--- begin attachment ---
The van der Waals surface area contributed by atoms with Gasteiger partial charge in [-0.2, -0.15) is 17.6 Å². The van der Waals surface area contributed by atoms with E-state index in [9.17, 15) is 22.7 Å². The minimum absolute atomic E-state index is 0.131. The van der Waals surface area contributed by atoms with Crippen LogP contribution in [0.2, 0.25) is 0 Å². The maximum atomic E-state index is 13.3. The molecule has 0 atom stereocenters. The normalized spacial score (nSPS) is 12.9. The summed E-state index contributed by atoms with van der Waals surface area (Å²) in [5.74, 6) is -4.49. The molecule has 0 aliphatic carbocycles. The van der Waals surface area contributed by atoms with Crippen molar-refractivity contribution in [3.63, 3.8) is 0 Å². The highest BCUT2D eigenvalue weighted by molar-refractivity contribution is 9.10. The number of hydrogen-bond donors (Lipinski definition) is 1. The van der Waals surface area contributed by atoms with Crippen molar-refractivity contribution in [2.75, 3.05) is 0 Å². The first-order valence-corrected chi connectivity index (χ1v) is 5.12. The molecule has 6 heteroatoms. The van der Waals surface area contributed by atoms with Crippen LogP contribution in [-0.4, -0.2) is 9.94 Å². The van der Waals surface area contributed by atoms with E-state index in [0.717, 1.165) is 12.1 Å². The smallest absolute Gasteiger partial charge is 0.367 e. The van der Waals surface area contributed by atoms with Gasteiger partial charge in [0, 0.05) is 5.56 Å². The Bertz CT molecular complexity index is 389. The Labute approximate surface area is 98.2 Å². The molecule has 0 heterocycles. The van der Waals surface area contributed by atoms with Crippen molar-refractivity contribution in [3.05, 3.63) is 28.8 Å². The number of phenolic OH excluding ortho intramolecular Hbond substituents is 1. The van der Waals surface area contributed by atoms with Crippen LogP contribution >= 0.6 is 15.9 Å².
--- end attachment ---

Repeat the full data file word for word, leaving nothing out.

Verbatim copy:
The van der Waals surface area contributed by atoms with Gasteiger partial charge in [-0.2, -0.15) is 17.6 Å². The van der Waals surface area contributed by atoms with E-state index in [9.17, 15) is 22.7 Å². The minimum absolute atomic E-state index is 0.131. The van der Waals surface area contributed by atoms with Crippen LogP contribution in [0.2, 0.25) is 0 Å². The maximum atomic E-state index is 13.3. The molecule has 0 atom stereocenters. The normalized spacial score (nSPS) is 12.9. The summed E-state index contributed by atoms with van der Waals surface area (Å²) in [5.74, 6) is -4.49. The molecule has 0 aliphatic carbocycles. The van der Waals surface area contributed by atoms with Crippen molar-refractivity contribution in [3.63, 3.8) is 0 Å². The highest BCUT2D eigenvalue weighted by molar-refractivity contribution is 9.10. The number of hydrogen-bond donors (Lipinski definition) is 1. The van der Waals surface area contributed by atoms with Crippen molar-refractivity contribution in [2.75, 3.05) is 0 Å². The first-order valence-corrected chi connectivity index (χ1v) is 5.12. The molecule has 6 heteroatoms. The van der Waals surface area contributed by atoms with Crippen LogP contribution in [-0.4, -0.2) is 9.94 Å². The van der Waals surface area contributed by atoms with E-state index in [0.717, 1.165) is 12.1 Å². The smallest absolute Gasteiger partial charge is 0.367 e. The van der Waals surface area contributed by atoms with Gasteiger partial charge in [0, 0.05) is 5.56 Å². The Bertz CT molecular complexity index is 389. The Labute approximate surface area is 98.2 Å². The molecule has 0 heterocycles. The van der Waals surface area contributed by atoms with Crippen molar-refractivity contribution in [3.05, 3.63) is 28.8 Å². The number of phenolic OH excluding ortho intramolecular Hbond substituents is 1. The van der Waals surface area contributed by atoms with Crippen LogP contribution >= 0.6 is 15.9 Å².